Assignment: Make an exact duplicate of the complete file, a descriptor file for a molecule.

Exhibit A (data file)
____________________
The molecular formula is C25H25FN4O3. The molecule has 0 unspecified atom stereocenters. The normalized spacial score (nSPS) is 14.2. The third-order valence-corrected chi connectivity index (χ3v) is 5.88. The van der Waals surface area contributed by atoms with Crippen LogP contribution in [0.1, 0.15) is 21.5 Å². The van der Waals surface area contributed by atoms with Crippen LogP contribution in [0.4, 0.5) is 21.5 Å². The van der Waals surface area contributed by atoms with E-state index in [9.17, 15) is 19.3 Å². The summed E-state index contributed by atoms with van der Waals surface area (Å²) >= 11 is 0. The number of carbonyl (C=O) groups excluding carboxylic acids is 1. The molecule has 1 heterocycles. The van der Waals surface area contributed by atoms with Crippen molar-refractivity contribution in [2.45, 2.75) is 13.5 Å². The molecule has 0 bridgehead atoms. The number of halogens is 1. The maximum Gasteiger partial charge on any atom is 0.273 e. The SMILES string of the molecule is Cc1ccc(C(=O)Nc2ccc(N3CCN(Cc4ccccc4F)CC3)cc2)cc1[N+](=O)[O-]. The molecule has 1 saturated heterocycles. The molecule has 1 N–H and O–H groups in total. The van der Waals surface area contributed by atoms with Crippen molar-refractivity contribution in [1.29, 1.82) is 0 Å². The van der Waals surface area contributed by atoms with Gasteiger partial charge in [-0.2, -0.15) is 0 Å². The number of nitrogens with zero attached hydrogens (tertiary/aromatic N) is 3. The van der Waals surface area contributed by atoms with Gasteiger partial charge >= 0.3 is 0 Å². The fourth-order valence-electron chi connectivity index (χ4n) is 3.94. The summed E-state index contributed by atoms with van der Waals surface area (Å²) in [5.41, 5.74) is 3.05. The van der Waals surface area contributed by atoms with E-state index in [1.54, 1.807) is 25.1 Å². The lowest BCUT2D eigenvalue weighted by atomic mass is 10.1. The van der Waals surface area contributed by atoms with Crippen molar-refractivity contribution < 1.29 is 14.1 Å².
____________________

The molecular formula is C25H25FN4O3. The molecule has 0 unspecified atom stereocenters. The normalized spacial score (nSPS) is 14.2. The third-order valence-corrected chi connectivity index (χ3v) is 5.88. The van der Waals surface area contributed by atoms with Crippen LogP contribution in [0.1, 0.15) is 21.5 Å². The van der Waals surface area contributed by atoms with Crippen LogP contribution in [0.4, 0.5) is 21.5 Å². The van der Waals surface area contributed by atoms with E-state index in [9.17, 15) is 19.3 Å². The summed E-state index contributed by atoms with van der Waals surface area (Å²) >= 11 is 0. The number of carbonyl (C=O) groups excluding carboxylic acids is 1. The molecule has 1 heterocycles. The van der Waals surface area contributed by atoms with Crippen molar-refractivity contribution in [2.45, 2.75) is 13.5 Å². The molecule has 0 bridgehead atoms. The number of halogens is 1. The maximum Gasteiger partial charge on any atom is 0.273 e. The SMILES string of the molecule is Cc1ccc(C(=O)Nc2ccc(N3CCN(Cc4ccccc4F)CC3)cc2)cc1[N+](=O)[O-]. The molecule has 1 saturated heterocycles. The molecule has 1 N–H and O–H groups in total. The van der Waals surface area contributed by atoms with Crippen molar-refractivity contribution in [1.29, 1.82) is 0 Å². The van der Waals surface area contributed by atoms with Gasteiger partial charge in [-0.2, -0.15) is 0 Å². The number of nitrogens with zero attached hydrogens (tertiary/aromatic N) is 3. The van der Waals surface area contributed by atoms with Gasteiger partial charge >= 0.3 is 0 Å². The fourth-order valence-electron chi connectivity index (χ4n) is 3.94. The summed E-state index contributed by atoms with van der Waals surface area (Å²) in [5.41, 5.74) is 3.05. The van der Waals surface area contributed by atoms with E-state index in [1.54, 1.807) is 25.1 Å². The lowest BCUT2D eigenvalue weighted by atomic mass is 10.1. The van der Waals surface area contributed by atoms with Crippen molar-refractivity contribution < 1.29 is 14.1 Å².